The vast majority in the Upper House obtained on Sunday at the polls by the ruling Liberal Democratic Party (PLD), the formation of assassinated former Prime Minister Shinzo Abe, confirmed this Monday by the official results, opens the door to a historic change in Japan : the beginning of the end of pacifism imposed by the victors of World War II on a defeated nation. The country that the Hiroshima and Nagashaki bombs ended up bringing to its knees was forced to enact a Constitution in 1946 that even today prohibits any act of war. Ending what a part of the Japanese perceives as an anachronism was one of Abe’s objectives until his assassination last Friday. This Monday, his successor, Prime Minister Fumio Kishida, assumed that controversial legacy and promised to finish the “unfinished tasks” of his predecessor: among them, changing the Basic Law of the country to increase its military capabilities.
“The problems that he could not solve, I will make mine,” Kishida promised at a press conference after confirming that the PLD won 63 seats in the elections, more than half of the 125 that were renewed on Sunday. Its coalition partner, the Buddhist Komeito, won 13 seats, giving both parties a total of 76, which added to the 70 they have in the other half of the Upper House —every three years the 50% of the seats—expand the ruling coalition’s majority to 146 out of 248. These election results are the best for the PLD since 2013.
“Our goal was to secure the majority and we have surpassed it”, congratulated Kishida, who interpreted the results as a sign that the Japanese see that they are “entering a turning point” with “the greatest crisis after the war” world, alluding to the conflict in Ukraine. This majority in the upper house of the PLD and its allies, added to their control of the most powerful lower house, allows the start of the process of the long-awaited constitutional reform by the late Abe. The party of the former prime minister, together with his government partner and other small formations favorable to this change, gather 177 seats, more than two thirds (166) necessary to approve the amendment to the Magna Carta, which must then be submitted to a popular referendum.
The revision of the Basic Law “has been one of the points of the PLD program since its foundation” in 1955, recalled Kishida, who announced that they will share “with the nation a road map” on a change whose origin is unrelated to the invasion Russia from Ukraine, but which does appear to have been catalyzed by that war and by Chinese expansionism and Beijing’s increased military presence in the region.
Many Japanese, like Abe himself, believe that the Constitution leaves them defenseless. The Japanese military cannot even be defined as “armed forces”, but as Self-Defense Forces and, according to the supreme law of the country, cannot carry out offensives or declare war. Nor participate in international conflicts. More than half of those polled in a June poll by the Jiji Press news agency, quoted by Reuters, advocated increasing defense spending. Nearly two-thirds of those surveyed said Japan should acquire missiles with enough range to attack foreign enemy bases.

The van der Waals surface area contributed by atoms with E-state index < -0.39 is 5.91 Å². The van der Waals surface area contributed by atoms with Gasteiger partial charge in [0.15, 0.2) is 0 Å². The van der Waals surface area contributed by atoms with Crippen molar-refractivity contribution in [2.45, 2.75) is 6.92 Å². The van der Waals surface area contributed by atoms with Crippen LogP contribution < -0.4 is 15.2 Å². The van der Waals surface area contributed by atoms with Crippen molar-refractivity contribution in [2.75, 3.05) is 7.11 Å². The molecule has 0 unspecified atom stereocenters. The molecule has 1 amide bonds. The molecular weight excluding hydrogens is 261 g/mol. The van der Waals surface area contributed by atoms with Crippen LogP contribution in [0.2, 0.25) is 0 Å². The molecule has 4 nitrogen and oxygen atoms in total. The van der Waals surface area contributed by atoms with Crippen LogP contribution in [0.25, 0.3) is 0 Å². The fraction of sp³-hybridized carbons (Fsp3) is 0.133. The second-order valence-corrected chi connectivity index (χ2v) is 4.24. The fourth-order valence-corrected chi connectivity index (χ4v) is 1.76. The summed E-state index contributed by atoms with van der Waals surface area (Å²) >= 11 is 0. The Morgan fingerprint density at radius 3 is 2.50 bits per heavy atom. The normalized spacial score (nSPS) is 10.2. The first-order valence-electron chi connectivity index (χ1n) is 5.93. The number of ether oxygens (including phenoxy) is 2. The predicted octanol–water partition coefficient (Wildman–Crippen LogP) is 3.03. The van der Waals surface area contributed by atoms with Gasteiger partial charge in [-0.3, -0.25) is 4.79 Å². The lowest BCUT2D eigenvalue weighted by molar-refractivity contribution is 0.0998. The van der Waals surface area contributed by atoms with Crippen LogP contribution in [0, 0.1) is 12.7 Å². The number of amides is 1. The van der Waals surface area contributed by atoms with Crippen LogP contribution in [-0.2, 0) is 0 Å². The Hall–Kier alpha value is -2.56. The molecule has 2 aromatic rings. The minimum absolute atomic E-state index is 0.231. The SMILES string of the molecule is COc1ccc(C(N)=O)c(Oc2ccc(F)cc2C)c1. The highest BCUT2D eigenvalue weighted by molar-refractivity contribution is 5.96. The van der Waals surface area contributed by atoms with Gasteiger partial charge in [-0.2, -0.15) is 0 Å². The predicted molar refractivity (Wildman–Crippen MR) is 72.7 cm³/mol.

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The tendency of a part of Japanese society to leave constitutional pacifism behind has also been applauded by the United States. His Secretary of State, Antony Blinken, arrived in Tokyo on Monday to express Washington’s condolences for the attack that killed the former head of government, whose “great merits” were praised by the head of US diplomacy.
Popular support for the constitutional amendment does not prevent it from remaining controversial in Japan. Fumio Kishida, perceived as a warmonger by the still-wide section of Japanese peace activists, is considered a moderate by the hardliners of his party. Originally from Hiroshima, the prime minister advocates banning nuclear weapons and has applied policies in support of the middle classes that have stirred up his conservative co-religionists who, along the lines of Abe, defend neoliberal policies. The promise to increase defense spending to 2% of GDP could, according to several analysts, bring Kishida closer to this sector of the LDP and consolidate him as the successor to the prime minister assassinated in Nara, some 500 kilometers southwest of Tokyo, while participating in an impromptu campaign rally.
The violent death of Abe – the man who shot him is in custody – does not by itself explain the success at the polls of his party, hegemonic in Japanese politics for decades, but it may have promoted the constitutional reform project that it was so expensive. The memory of the former prime minister is still very present in the country, as evidenced by the tributes to his figure, not only at the place of his assassination, in front of a train station in Nara, but also at the headquarters of his party or in front of his own residence. in Tokyo. “He was a great leader, we lost a great leader,” lamented his successor. This Monday, his family and his loved ones will mourn him at a private funeral.